© Dylan Balkind

The ROI on friendship

Moral support is a way of giving support to a person or cause, or to one side in a conflict, without making any contribution beyond the emotional or psychological value of the encouragement. ~ Wikipedia.

I’ve started wondering what the measurement tool would be to deem the behaviour from some of your nearest and dearest as ludicrous. It’s important to note the context of the relationship because someone close to Lindsay Lohan for example, wouldn’t find the comings and goings at 4am during a slumber party, odd. That would be the drug dealer delivering more cocaine. Close pals of a Catholic Cardinal wouldn’t find his catalogued collection of Playgirl magazines odd either. That would be the Cardinal’s dedication to infiltrating the dark world of homosexuality so that he may rub off his own intimate perspective among these wayward men.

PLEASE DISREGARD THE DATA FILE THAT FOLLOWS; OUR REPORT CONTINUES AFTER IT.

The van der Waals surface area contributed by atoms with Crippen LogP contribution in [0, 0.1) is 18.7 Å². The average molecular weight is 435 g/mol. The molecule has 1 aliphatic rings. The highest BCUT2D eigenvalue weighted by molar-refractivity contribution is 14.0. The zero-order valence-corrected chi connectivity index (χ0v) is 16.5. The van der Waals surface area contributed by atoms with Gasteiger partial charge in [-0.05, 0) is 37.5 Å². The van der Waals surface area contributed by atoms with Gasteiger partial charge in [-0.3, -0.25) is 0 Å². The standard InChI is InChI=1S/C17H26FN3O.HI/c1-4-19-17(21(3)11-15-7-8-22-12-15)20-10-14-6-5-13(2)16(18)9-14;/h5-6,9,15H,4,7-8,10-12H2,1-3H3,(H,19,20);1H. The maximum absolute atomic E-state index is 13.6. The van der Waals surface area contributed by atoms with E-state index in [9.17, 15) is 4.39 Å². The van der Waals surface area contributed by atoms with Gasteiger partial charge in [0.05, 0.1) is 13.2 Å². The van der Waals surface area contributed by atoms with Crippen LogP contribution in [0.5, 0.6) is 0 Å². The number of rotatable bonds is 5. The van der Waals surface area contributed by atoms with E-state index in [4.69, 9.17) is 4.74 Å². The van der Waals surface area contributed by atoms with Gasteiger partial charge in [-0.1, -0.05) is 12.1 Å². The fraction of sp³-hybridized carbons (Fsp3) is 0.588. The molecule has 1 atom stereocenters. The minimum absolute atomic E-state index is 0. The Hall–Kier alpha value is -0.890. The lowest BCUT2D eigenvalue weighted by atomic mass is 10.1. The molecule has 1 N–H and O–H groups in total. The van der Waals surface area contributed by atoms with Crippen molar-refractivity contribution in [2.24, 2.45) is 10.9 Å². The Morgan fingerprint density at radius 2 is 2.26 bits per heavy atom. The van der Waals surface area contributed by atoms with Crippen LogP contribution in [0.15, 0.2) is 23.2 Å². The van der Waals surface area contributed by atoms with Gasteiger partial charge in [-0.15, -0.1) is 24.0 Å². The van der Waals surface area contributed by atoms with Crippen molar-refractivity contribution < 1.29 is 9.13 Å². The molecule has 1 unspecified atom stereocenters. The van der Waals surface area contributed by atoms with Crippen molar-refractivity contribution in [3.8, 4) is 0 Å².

But another kind of mate? A close chum? Someone you had spent years growing up with? Because you spend a lot of time with someone, you’re bound to form a bond and do your bit to have their back, right? Wrong. I am a terrible judge of character and seem to be having trouble with the lesson on the rarity when it comes to the return on investment (ROI) with people. It’s a constant surprise to me that when I am drunk and make nine new best friends at a bar while buying them shooters all night and nodding politely as they tell me how amazing I am, never translates into a scurry of enthusiastic calls the next day by these new members of my harem.